Insight

Motor vehicle dealerships – changes to Franchising Code take effect

19/06/2020

Authors: Tim Clark, Craig Subocz

Service: Commercial Disputes | Corporate & Commercial | Franchising
Sector: Transport & Logistics

Taking effect on and from 1 June 2020, changes to the Franchising Code of Conduct affect how new motor vehicle dealerships will be entered into by manufacturers and dealers. Motor vehicle manufacturers should carefully review and plan their approach towards end of term arrangements, capital expenditure requirements and dispute resolution mechanisms.

With effect on and from 1 June 2020, the Franchising Code of Conduct (Code) has been amended in respect of “new motor vehicle dealership agreements”. The amendments apply to the entry and exit of new vehicle dealership agreements, capital expenditure requirements in relation to new vehicle dealership agreements and dispute resolution procedures. A dealership agreement will constitute a “new vehicle dealership agreement” if it relates to a motor vehicle dealership that predominantly deals in “new passenger vehicles or new light goods vehicles (or both)”.

When the new obligations apply to existing dealership agreements

The changes made to the Code apply to all dealership agreements entered into on or after 1 June 2020. This includes renewals or extensions that take effect on or after 1 June 2020 of dealership agreements entered into before 1 June 2020. Further, they apply to transfers of dealership agreements where the transfer involves the termination of the existing dealership agreement and the manufacturer and new dealer entering into a replacement dealership agreement on or after 1 June 2020.

Notification obligations

For all dealership agreements entered into on or after 1 June 2020, the manufacturer must notify the dealer of the manufacturer’s intention to either extend the existing agreement, enter into a new agreement or do neither with at least 12 months’ notice (if the term of the agreement exceeds 12 months) or at least six months’ notice (if the term of the agreement is less than 12 months). If the manufacturer gives notice that it intends to neither extend the agreement nor enter into a new agreement, the manufacturer’s notice must set out the manufacturer’s reasons. The manufacturer’s decision with respect to the renewal, extension or expiration of the dealership agreement must be made in good faith (by virtue of clause 6 of the Code). If the manufacturer gives notice that it intends to enter into a new dealership agreement, the notice must include a statement that the dealer is entitled to request a disclosure document from the manufacturer.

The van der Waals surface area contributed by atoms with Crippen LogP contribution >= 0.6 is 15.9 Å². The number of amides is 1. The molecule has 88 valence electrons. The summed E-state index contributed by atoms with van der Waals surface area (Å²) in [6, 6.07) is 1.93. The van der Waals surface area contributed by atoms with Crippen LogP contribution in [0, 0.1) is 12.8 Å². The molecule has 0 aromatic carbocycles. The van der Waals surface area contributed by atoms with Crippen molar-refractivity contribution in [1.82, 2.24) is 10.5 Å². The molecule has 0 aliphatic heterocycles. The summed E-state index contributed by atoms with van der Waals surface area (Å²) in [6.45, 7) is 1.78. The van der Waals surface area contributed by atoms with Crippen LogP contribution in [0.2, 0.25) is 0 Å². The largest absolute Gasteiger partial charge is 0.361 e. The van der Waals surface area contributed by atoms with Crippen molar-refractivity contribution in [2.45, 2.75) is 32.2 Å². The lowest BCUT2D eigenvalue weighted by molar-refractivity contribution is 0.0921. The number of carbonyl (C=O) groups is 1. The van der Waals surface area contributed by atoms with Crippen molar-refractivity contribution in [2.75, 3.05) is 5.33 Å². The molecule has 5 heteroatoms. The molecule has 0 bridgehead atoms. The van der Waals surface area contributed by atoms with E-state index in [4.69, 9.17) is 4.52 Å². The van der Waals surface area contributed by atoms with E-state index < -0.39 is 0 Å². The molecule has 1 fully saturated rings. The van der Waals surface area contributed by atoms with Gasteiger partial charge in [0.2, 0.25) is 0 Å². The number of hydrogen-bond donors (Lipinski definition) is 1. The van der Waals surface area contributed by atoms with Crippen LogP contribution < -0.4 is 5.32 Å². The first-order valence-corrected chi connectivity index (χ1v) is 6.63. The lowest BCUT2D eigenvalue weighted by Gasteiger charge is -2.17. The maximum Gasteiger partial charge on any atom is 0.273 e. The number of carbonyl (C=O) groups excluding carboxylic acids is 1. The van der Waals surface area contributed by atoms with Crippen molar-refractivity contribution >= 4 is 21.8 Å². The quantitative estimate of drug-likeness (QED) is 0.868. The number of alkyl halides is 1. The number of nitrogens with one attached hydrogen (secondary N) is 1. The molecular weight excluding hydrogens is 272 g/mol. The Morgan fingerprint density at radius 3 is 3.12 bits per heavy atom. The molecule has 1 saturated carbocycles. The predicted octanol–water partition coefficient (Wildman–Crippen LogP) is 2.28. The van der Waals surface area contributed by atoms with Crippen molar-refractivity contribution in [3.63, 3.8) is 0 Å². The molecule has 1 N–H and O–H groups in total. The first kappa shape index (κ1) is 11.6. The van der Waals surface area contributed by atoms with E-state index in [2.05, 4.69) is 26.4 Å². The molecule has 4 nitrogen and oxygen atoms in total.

Dealers have an equivalent notification obligation within the equivalent notice period. However, unlike manufacturers (which are exposed to civil penalties of $63,000 for failing to provide the relevant notice and for failing to include the necessary statements in the notice), dealers will not be penalised for failing to notify manufacturer of their intentions with respect to an existing dealership agreement.

These notification obligations supersede the existing notification obligations set out in clause 18 of the Code.

Managing the winding down of a motor vehicle dealership agreement

For dealership agreements entered into on or after 1 June 2020, where either the manufacturer or dealer has given notice that the relevant party intends to neither extend the agreement nor enter into a new agreement, the Code requires the parties to (as soon as practicable) agree to a written plan for managing the winding down of the dealership. The plan must include milestones and must set out a plan for managing the franchisee’s stock (including new vehicles, spare parts and service and repair equipment). The Code requires the parties cooperate to reduce the dealer’s stock of new vehicles and spare parts over the remaining term of the dealership agreement.

Again, by virtue of clause 6 of the Code, the parties must act in good faith in relation to the management of the winding down of the dealership agreement. However, there may be practical difficulties in managing the wind down of a dealership agreement where the parties are in dispute over the parties’ respective obligations under the dealership agreement. The lengthy notice periods for notification of intentions by manufacturer and dealer are clearly intended to mitigate the more pronounced difficulties arising from the sudden and unexpected winding down of dealership agreements.

Capital expenditure

For dealership agreements entered into on or after 1 June 2020, the Code now stipulates that a manufacturer is not to require a dealer to undertake “significant capital expenditure” in relation to the dealership during the term of the dealership agreement. The existing clause 30 of the Code (which deals with significant capital expenditures under franchise agreements) now expressly does not apply to “new vehicle dealership agreements” entered into on or after 1 June 2020 (but continues to apply to new vehicle dealership agreements that were in effect as of 1 June 2020 up until the point those agreements are renewed or extended on or after 1 June 2020).

As amended, the Code provides that a ‘significant capital expenditure’ does not include:

  • expenditure disclosed to the dealer in the disclosure document that is given to the dealer before entering into or renewing the agreement, or extending the term or scope of the agreement;
  • if expenditure is to be incurred by all or a majority of the dealers and such expenditure is approved by a majority of those dealers;
  • expenditure incurred by the dealer to comply with legislative obligations; and
  • expenditure agreed to by the dealer.